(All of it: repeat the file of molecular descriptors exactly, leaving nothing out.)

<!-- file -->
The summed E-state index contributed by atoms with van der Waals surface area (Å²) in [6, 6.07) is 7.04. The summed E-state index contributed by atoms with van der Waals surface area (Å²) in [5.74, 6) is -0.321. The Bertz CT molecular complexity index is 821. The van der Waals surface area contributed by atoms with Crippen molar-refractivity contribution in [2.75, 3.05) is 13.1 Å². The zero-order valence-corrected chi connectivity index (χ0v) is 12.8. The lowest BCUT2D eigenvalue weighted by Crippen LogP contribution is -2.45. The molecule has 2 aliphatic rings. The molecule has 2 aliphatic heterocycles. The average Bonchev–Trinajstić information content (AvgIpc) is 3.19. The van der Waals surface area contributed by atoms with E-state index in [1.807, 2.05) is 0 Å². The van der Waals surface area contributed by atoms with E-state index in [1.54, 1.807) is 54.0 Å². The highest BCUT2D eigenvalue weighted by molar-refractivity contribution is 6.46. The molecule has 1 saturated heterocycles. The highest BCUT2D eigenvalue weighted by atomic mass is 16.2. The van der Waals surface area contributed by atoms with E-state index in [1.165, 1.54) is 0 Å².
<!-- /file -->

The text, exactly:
The summed E-state index contributed by atoms with van der Waals surface area (Å²) in [6, 6.07) is 7.04. The summed E-state index contributed by atoms with van der Waals surface area (Å²) in [5.74, 6) is -0.321. The Bertz CT molecular complexity index is 821. The van der Waals surface area contributed by atoms with Crippen molar-refractivity contribution in [2.75, 3.05) is 13.1 Å². The zero-order valence-corrected chi connectivity index (χ0v) is 12.8. The lowest BCUT2D eigenvalue weighted by Crippen LogP contribution is -2.45. The molecule has 2 aliphatic rings. The molecule has 2 aliphatic heterocycles. The average Bonchev–Trinajstić information content (AvgIpc) is 3.19. The van der Waals surface area contributed by atoms with E-state index in [1.807, 2.05) is 0 Å². The van der Waals surface area contributed by atoms with E-state index in [1.54, 1.807) is 54.0 Å². The highest BCUT2D eigenvalue weighted by molar-refractivity contribution is 6.46. The molecule has 1 saturated heterocycles. The highest BCUT2D eigenvalue weighted by atomic mass is 16.2. The van der Waals surface area contributed by atoms with E-state index in [1.165, 1.54) is 0 Å².